Brow Beat

The 2017 Emmy Nominations Favored Buzz and Political Relevance Over Quality, for Better and for Worse

Beck Bennett as Russian President Vladimir Putin and Alec Baldwin as Republican presidential candidate Donald Trump on Saturday Night Live.

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The Emmy Awards took a major step forward in their nominations last year, recognizing several exciting new voices while finally curbing their enthusiasm for a few shows well past their prime. Part of this had to do with evolving tastes, prodded by slow but steady changes in the Academy of Television Arts and Sciences’ demographics and shifts in the way we watch and consume TV. But it was also a natural reflection of the fragmented nature of the TV landscape at large: Precious few shows truly reach the masses nowadays, and thus, great shows with small, passionate fan bases theoretically had a greater chance of breaking through. The Emmys’ reputation for laziness—recognizing the same shows and actors over and over, no matter changes in worthiness—started to seem untenable.

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If there’s one thing that Thursday’s nominations for the 2017 Emmys proved, however, it’s that laziness can change its shape, too. As the academy turned to a more populist voting system, wherein an unlimited number of candidates could be checked off on a ballot, the industry’s standard-bearer for success favored buzz over quality even more than usual and perhaps previewed a distressing new normal in the way the Emmys choose to navigate the crowded terrain of prestige TV.

Take the Emmys’ choices for Outstanding Drama Series. On its face, the category is a real breakthrough this year, with a record five new shows nominated opposite returnees Better Call Saul and House of Cards—the old cliché of the academy sticking with the old and familiar doesn’t ostensibly hold up at all. But consider what’s taken its place: There was a quartet of dramas that broke out in a big way with viewers last year—NBC’s This Is Us, HBO’s Westworld, and Netflix’s Stranger Things and The Crown—even as they varied in terms of quality and didn’t reach a critical consensus of rapturous praise. Emmy voters went wild for all four nonetheless. The exception among these five newcomers is Hulu’s The Handmaid’s Tale, far and away the most acclaimed show of the freshman class—though it’s hard to imagine Hulu getting on Emmy voters’ radars to the extent that it did without the blunt, terrifying messaging of the incidentally relevant The Handmaid’s Tale.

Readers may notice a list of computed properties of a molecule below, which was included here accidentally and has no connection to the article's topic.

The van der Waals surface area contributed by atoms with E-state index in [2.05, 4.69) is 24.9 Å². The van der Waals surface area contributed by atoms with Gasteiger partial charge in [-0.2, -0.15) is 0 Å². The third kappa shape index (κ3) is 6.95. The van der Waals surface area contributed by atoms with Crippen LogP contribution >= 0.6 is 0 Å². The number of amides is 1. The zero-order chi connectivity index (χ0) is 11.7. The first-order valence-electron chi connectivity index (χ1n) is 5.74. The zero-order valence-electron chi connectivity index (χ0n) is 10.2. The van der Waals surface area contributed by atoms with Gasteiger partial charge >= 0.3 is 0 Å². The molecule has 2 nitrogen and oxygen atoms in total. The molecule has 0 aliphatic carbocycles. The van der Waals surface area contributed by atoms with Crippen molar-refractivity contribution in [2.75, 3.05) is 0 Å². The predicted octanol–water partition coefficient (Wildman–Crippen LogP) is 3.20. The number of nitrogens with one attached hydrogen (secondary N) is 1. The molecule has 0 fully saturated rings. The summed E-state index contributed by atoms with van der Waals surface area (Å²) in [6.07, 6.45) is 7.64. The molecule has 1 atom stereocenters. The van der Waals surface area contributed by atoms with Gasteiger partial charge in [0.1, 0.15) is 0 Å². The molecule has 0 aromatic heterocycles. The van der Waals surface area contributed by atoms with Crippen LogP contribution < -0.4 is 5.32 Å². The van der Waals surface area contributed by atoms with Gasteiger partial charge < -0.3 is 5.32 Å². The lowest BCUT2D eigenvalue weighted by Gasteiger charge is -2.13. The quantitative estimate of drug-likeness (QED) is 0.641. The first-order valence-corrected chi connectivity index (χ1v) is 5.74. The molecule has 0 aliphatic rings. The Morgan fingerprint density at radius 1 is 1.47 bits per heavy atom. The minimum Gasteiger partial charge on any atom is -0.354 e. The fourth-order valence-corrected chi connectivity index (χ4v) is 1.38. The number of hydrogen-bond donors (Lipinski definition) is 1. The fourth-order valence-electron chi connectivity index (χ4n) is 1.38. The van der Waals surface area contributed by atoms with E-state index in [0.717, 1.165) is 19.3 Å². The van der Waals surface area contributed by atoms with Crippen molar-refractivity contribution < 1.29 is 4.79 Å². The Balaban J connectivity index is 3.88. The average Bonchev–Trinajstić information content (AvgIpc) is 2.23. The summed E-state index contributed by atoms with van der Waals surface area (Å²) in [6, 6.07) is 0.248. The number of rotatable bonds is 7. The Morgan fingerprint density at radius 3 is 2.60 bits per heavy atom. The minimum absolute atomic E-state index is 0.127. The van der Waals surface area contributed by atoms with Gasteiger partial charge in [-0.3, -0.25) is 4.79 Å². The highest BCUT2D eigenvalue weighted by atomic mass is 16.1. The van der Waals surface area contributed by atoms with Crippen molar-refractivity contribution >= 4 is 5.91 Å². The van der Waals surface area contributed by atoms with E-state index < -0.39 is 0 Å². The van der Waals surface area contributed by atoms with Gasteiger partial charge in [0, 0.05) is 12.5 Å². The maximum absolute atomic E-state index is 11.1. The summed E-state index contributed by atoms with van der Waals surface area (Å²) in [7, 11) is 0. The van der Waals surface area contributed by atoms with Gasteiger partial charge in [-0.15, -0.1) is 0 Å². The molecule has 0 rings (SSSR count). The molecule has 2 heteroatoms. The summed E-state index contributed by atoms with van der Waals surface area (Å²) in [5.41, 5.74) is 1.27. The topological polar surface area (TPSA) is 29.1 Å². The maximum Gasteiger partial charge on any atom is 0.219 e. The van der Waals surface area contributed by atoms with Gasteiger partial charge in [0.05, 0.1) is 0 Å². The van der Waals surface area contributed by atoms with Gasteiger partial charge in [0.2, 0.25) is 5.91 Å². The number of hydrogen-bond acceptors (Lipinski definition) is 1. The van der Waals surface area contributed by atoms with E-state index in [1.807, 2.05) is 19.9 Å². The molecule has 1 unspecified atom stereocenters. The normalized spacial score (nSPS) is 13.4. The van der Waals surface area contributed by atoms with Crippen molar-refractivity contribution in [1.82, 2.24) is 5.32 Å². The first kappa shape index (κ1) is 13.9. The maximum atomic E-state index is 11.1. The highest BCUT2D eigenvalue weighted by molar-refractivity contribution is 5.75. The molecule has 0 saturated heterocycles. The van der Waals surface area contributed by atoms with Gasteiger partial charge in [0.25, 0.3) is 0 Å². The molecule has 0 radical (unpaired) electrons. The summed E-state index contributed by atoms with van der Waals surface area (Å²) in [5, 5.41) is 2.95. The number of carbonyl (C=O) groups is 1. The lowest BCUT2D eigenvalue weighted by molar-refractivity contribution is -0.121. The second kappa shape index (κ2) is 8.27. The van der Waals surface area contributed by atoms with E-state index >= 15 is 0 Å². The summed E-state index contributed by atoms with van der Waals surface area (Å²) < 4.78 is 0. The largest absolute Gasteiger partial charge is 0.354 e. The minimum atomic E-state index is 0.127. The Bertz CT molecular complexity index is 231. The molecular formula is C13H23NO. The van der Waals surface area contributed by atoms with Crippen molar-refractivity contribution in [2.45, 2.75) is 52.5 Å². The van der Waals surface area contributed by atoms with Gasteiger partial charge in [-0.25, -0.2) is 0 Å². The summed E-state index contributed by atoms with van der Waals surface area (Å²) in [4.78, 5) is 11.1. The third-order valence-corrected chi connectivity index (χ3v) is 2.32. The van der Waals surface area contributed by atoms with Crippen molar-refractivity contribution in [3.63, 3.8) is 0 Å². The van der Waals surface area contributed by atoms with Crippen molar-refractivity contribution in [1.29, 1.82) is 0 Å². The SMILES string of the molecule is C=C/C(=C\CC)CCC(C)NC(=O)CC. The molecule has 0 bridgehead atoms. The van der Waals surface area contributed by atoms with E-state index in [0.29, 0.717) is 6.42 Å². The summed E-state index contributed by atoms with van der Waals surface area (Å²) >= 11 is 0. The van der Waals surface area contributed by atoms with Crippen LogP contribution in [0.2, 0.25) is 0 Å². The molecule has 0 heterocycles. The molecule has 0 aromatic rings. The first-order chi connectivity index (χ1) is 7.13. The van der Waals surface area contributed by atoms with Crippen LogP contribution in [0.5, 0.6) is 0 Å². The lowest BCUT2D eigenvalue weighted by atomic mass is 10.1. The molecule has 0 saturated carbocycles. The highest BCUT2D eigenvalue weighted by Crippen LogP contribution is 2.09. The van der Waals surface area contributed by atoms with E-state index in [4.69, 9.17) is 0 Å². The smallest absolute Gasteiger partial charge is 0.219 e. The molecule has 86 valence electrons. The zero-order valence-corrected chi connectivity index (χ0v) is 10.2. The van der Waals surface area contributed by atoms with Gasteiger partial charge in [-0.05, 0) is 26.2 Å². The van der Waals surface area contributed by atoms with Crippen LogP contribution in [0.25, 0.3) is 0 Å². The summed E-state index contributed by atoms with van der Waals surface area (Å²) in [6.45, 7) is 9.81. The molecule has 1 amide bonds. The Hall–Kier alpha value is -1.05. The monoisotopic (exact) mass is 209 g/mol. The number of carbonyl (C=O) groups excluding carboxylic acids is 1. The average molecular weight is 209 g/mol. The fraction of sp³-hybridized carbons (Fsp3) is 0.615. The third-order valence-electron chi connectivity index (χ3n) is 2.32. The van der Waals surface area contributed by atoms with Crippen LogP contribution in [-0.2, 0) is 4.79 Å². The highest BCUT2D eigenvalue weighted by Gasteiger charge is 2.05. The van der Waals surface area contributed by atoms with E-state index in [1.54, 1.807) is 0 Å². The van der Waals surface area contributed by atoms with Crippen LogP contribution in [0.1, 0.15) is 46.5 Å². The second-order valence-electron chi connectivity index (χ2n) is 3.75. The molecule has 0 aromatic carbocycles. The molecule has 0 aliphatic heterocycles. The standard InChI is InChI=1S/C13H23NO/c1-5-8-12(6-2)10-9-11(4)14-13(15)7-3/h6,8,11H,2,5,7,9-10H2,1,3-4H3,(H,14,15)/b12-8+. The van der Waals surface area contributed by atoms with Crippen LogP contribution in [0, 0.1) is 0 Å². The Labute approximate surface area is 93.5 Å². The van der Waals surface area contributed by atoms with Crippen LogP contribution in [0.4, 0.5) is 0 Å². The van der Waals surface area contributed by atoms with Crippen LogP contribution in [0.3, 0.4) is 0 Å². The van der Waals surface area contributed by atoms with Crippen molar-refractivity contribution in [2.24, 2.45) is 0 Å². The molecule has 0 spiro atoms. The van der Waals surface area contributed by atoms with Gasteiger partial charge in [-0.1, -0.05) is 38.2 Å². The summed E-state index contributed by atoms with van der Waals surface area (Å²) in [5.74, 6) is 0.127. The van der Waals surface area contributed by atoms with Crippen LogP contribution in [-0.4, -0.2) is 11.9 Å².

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Speaking of our current end times, it should come as no surprise that the returning series most directly confronting our politics emerged with increased success. The most nominated show of 2017, alongside the tech-heavy Westworld, is not a hot newcomer but one of TV’s oldest institutions: Saturday Night Live. Higher ratings and regained relevance certainly translated to newfound Emmy dominance in this case, with already-infamous impressions from the likes of Alec Baldwin and Melissa McCarthy duly cited along with other cast members Vanessa Bayer and Leslie Jones earning first-time nominations. Over in late night, Samantha Bee and Stephen Colbert—snubbed on their first tries last year—were voted into Outstanding Variety Talk Series, no doubt bolstered by their sharpened anti-Trump teeth, while the relatively apolitical Tonight Show With Jimmy Fallon and Comedians in Cars Getting Coffee were given the boot.